Chasca keeps the glam alive in San Marcos
Chasca will be at the Gray Horse Saloon tonight. Photo by Sarah Beal.
By HAP MANSFIELD
On any given night in San Marcos, you can hear some really fine country music. There’s a chance you can find a punk band playing some amalgamation of punk and contemporary rock. Rap music and hip-hop have their place here, as do ambient and jam bands.
But the only band keeping the glam alive is Chasca. If country music is the barbecue brisket of Texas, then Chasca is the bottle of Big Red, albeit a bottle with a couple of shots of moonshine in it. You can taste that Big Red for yourself Friday night, when Chasca appears at the Gray Horse Saloon, 1904 RR 12.
While Chasca doesn’t fit the generic Texas profile for musicians, the players are, indeed, all Texans. The band is composed of Sean Hannon on guitar, Kelley Higgins on bass and vocals, Scott Long on drums and vocals and J.T. Martin on vocals, piano, percussion and flute.
Hannon and Martin grew up right here in San Marcos, playing in bands throughout their high school and college years.
“Everyone in the band is a native Texan except Sean, who was born in Ohio. Since he’s lived in Texas for over 20 years, we consider him at least an honorary Texan,” said Martin.
So one can’t explain away Chasca’s differences from most Texas music by thinking they are out-of-staters. The band’s sparkle comes from the Texas stars at night. Well, that, and some glittery eye shadow. Chasca’s website at chascamusic.com describes the band as “cerebral glam power pop.” You can see a bit of the band’s work on the site. Prepare to be slightly abashed.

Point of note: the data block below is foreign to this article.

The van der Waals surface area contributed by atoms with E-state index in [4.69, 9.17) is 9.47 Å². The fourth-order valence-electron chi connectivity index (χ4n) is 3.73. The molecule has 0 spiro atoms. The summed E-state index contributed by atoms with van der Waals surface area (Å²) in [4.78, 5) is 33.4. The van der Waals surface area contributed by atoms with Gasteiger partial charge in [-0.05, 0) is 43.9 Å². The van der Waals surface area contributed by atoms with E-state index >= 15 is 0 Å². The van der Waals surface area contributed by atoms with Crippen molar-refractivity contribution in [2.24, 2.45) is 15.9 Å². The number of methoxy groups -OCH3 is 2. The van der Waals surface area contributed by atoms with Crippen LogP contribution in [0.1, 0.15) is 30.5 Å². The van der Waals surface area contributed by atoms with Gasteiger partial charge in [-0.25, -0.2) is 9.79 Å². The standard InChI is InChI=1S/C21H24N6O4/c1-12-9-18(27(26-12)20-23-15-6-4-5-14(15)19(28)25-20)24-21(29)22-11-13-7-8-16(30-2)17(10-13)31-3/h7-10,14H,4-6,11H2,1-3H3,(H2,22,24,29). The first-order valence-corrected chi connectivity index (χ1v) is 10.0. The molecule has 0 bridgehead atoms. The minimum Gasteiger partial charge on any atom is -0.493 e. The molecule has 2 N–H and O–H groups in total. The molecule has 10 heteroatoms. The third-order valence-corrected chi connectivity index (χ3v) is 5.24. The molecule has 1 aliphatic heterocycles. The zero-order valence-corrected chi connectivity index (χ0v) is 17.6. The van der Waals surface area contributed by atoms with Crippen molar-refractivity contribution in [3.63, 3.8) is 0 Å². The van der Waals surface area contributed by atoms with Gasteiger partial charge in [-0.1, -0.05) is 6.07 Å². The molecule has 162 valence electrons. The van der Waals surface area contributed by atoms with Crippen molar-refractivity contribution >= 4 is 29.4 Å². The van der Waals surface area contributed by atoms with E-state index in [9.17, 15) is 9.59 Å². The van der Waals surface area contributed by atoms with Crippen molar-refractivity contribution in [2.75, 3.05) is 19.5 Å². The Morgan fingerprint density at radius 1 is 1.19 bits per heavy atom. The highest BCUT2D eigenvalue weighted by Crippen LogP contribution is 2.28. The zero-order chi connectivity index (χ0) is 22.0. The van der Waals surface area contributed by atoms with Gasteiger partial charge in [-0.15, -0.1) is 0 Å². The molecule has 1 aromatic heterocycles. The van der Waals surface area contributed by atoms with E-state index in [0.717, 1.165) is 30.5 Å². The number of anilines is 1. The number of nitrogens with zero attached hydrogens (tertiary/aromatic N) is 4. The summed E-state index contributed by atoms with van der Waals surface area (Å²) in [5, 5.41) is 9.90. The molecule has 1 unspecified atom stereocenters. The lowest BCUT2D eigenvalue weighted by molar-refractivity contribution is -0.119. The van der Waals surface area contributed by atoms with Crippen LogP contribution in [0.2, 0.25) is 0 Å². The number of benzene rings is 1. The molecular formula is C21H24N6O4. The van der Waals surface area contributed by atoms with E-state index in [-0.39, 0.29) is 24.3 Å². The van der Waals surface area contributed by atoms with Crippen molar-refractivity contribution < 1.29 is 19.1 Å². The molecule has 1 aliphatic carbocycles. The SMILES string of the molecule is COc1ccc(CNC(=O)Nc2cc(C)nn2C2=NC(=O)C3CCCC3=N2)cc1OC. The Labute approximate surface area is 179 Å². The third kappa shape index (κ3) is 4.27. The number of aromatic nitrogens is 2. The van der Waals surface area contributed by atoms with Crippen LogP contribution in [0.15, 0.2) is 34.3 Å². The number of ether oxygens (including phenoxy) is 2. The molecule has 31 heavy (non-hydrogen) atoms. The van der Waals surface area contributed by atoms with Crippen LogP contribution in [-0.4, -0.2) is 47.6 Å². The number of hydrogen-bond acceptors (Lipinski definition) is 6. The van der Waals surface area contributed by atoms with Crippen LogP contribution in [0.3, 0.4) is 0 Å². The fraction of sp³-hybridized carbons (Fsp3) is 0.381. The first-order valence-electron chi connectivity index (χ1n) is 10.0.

Even the name, Chasca, has an effervescence and that’s actually not a coincidence.
“We are named after the Incan goddess of Dawn and Twilight,” Martin said. “Sean discovered the name when he went to Peru. We liked the name because it was one word and the sound had a refreshing zip to it, kind of like the name of a soda. Chasca is also the protector of virgins which is certainly consistent with the band’s ethos.”
Freddy Mercury, the multi-talented lead singer-songwriter for everybody’s favorite sports anthem band, Queen, once said, “A concert is not a live rendition of our album. It’s a theatrical event.”
Chasca also is a theatrical event. Like Queen, the band has something for everybody. You want anthems? Got ‘em. You want theater? It’s in there. Feather boas, masks and costumes? Oh, yes. Chasca is more than just modern rock with a glam slant. It is an event as refreshing as a fizzy pop. Glam rock, when it’s done right, is more than just posing and posturing. It’s tragedy and comedy, the surreal and the serendipitous. Chasca is a band that knows this.
Of course, a band with a flutist immediately puts one in mind of Jethro Tull. Not surprisingly, Chasca counts Jethro Tull among its influences.
“Well, there’s a whole slew of ’60s and ’70s bands that have influenced us,” said Martin. ” Obviously, Jethro Tull and Queen have had an impact on our sound and attitude. We have also been influenced by musical theater and the Aesthetic Movement of the late 19th century. Basically, anything with chutzpah and wry moxie motivates us to get off our duffs and get to work.”
The group’s music is original, and the writing of it is mostly collaborative.
“There are no ‘Napoleons’ in this group,” Martin said. “Perhaps there are a couple of Caligulas, but no artistic dictators.”
Hannon points out, though, that “J.T. writes about 99 percent of the lyrics.”
While the band obviously enjoys rock music, the differing musical tastes of the players contribute to the pastiche of the band’s sound. Higgins and Long lean towards jazz. Hannon enjoys classical music, and Martin has enthusiasm for show tunes. All of this blends into the experience that is Chasca.